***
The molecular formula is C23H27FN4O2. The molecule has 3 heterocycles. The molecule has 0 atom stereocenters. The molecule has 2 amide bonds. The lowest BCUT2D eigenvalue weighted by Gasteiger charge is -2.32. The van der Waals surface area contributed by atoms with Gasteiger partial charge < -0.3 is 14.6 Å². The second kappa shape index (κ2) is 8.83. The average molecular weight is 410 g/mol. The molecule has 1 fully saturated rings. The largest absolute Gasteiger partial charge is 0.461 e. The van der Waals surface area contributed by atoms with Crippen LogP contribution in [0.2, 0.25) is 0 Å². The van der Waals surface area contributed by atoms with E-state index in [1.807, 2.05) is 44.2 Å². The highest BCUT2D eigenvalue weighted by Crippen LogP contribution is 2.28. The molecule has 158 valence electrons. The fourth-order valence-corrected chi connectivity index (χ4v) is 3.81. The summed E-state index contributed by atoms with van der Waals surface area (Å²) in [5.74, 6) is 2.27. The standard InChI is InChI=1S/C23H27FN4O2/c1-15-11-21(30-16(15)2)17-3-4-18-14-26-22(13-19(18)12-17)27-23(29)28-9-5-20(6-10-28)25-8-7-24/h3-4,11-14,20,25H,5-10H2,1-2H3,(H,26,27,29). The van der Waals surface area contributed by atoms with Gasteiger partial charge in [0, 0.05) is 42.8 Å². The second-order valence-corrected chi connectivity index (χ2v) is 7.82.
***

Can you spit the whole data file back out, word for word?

The molecular formula is C23H27FN4O2. The molecule has 3 heterocycles. The molecule has 0 atom stereocenters. The molecule has 2 amide bonds. The lowest BCUT2D eigenvalue weighted by Gasteiger charge is -2.32. The van der Waals surface area contributed by atoms with Gasteiger partial charge < -0.3 is 14.6 Å². The second kappa shape index (κ2) is 8.83. The average molecular weight is 410 g/mol. The molecule has 1 fully saturated rings. The largest absolute Gasteiger partial charge is 0.461 e. The van der Waals surface area contributed by atoms with Crippen LogP contribution in [0.2, 0.25) is 0 Å². The van der Waals surface area contributed by atoms with E-state index in [1.807, 2.05) is 44.2 Å². The highest BCUT2D eigenvalue weighted by Crippen LogP contribution is 2.28. The molecule has 158 valence electrons. The fourth-order valence-corrected chi connectivity index (χ4v) is 3.81. The summed E-state index contributed by atoms with van der Waals surface area (Å²) in [5.74, 6) is 2.27. The standard InChI is InChI=1S/C23H27FN4O2/c1-15-11-21(30-16(15)2)17-3-4-18-14-26-22(13-19(18)12-17)27-23(29)28-9-5-20(6-10-28)25-8-7-24/h3-4,11-14,20,25H,5-10H2,1-2H3,(H,26,27,29). The van der Waals surface area contributed by atoms with Gasteiger partial charge in [0, 0.05) is 42.8 Å². The second-order valence-corrected chi connectivity index (χ2v) is 7.82.